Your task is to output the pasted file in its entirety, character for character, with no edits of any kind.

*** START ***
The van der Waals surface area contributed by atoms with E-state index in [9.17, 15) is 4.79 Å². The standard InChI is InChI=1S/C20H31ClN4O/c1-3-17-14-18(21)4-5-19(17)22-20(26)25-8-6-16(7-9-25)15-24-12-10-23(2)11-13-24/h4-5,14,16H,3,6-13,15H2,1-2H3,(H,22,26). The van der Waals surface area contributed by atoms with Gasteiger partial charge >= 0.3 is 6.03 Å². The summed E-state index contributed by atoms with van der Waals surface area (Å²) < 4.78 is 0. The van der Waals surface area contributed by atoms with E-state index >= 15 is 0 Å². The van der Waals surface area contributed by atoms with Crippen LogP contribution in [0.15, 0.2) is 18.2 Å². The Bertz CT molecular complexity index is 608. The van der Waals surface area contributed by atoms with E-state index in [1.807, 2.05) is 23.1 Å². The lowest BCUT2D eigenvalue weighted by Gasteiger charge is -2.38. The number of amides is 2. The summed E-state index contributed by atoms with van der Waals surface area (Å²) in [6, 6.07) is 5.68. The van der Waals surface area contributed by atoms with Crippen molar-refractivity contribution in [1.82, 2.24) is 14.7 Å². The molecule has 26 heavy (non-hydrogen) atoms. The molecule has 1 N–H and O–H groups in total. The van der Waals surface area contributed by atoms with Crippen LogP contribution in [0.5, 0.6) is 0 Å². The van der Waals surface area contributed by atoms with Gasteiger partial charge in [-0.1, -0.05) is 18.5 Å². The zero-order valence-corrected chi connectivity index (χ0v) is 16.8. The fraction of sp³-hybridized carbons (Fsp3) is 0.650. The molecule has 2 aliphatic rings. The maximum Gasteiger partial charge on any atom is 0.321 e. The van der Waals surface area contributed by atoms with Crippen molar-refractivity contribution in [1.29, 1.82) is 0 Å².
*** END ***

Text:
The van der Waals surface area contributed by atoms with E-state index in [9.17, 15) is 4.79 Å². The standard InChI is InChI=1S/C20H31ClN4O/c1-3-17-14-18(21)4-5-19(17)22-20(26)25-8-6-16(7-9-25)15-24-12-10-23(2)11-13-24/h4-5,14,16H,3,6-13,15H2,1-2H3,(H,22,26). The van der Waals surface area contributed by atoms with Gasteiger partial charge >= 0.3 is 6.03 Å². The summed E-state index contributed by atoms with van der Waals surface area (Å²) < 4.78 is 0. The van der Waals surface area contributed by atoms with E-state index >= 15 is 0 Å². The van der Waals surface area contributed by atoms with Crippen LogP contribution in [0.15, 0.2) is 18.2 Å². The Bertz CT molecular complexity index is 608. The van der Waals surface area contributed by atoms with E-state index in [1.807, 2.05) is 23.1 Å². The lowest BCUT2D eigenvalue weighted by Gasteiger charge is -2.38. The number of amides is 2. The summed E-state index contributed by atoms with van der Waals surface area (Å²) in [6, 6.07) is 5.68. The van der Waals surface area contributed by atoms with Crippen molar-refractivity contribution in [1.82, 2.24) is 14.7 Å². The molecule has 26 heavy (non-hydrogen) atoms. The molecule has 1 N–H and O–H groups in total. The van der Waals surface area contributed by atoms with Crippen LogP contribution in [0.5, 0.6) is 0 Å². The van der Waals surface area contributed by atoms with Gasteiger partial charge in [-0.1, -0.05) is 18.5 Å². The zero-order valence-corrected chi connectivity index (χ0v) is 16.8. The fraction of sp³-hybridized carbons (Fsp3) is 0.650. The molecule has 2 aliphatic rings. The maximum Gasteiger partial charge on any atom is 0.321 e. The van der Waals surface area contributed by atoms with Crippen molar-refractivity contribution in [1.29, 1.82) is 0 Å².